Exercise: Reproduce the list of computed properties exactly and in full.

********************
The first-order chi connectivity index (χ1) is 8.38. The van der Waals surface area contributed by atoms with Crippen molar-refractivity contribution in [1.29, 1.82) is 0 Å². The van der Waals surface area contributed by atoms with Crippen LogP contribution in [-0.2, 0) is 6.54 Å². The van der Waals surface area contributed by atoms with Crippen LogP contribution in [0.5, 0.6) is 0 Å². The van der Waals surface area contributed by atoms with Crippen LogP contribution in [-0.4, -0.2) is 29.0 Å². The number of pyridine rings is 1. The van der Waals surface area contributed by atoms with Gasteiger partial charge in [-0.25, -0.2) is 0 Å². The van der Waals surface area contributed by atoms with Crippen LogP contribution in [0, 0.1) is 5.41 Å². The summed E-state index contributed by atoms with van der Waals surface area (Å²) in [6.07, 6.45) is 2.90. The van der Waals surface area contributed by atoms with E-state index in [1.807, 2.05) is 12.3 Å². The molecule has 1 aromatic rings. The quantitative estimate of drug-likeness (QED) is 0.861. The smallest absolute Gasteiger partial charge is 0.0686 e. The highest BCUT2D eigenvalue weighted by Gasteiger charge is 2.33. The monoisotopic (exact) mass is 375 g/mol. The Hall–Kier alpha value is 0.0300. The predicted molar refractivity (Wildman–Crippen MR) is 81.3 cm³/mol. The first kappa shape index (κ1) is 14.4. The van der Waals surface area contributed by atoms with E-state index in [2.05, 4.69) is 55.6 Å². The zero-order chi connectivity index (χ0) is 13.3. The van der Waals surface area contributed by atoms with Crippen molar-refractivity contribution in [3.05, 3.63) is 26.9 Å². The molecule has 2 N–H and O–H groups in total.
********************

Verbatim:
The first-order chi connectivity index (χ1) is 8.38. The van der Waals surface area contributed by atoms with Crippen molar-refractivity contribution in [1.29, 1.82) is 0 Å². The van der Waals surface area contributed by atoms with Crippen LogP contribution in [-0.2, 0) is 6.54 Å². The van der Waals surface area contributed by atoms with Crippen LogP contribution in [0.5, 0.6) is 0 Å². The van der Waals surface area contributed by atoms with Crippen LogP contribution in [-0.4, -0.2) is 29.0 Å². The number of pyridine rings is 1. The van der Waals surface area contributed by atoms with Gasteiger partial charge in [-0.25, -0.2) is 0 Å². The van der Waals surface area contributed by atoms with Crippen LogP contribution in [0, 0.1) is 5.41 Å². The summed E-state index contributed by atoms with van der Waals surface area (Å²) in [6.07, 6.45) is 2.90. The van der Waals surface area contributed by atoms with E-state index in [1.807, 2.05) is 12.3 Å². The molecule has 1 aromatic rings. The quantitative estimate of drug-likeness (QED) is 0.861. The smallest absolute Gasteiger partial charge is 0.0686 e. The highest BCUT2D eigenvalue weighted by Gasteiger charge is 2.33. The monoisotopic (exact) mass is 375 g/mol. The Hall–Kier alpha value is 0.0300. The predicted molar refractivity (Wildman–Crippen MR) is 81.3 cm³/mol. The first kappa shape index (κ1) is 14.4. The van der Waals surface area contributed by atoms with E-state index in [2.05, 4.69) is 55.6 Å². The zero-order chi connectivity index (χ0) is 13.3. The van der Waals surface area contributed by atoms with Crippen molar-refractivity contribution in [3.05, 3.63) is 26.9 Å². The molecule has 2 N–H and O–H groups in total.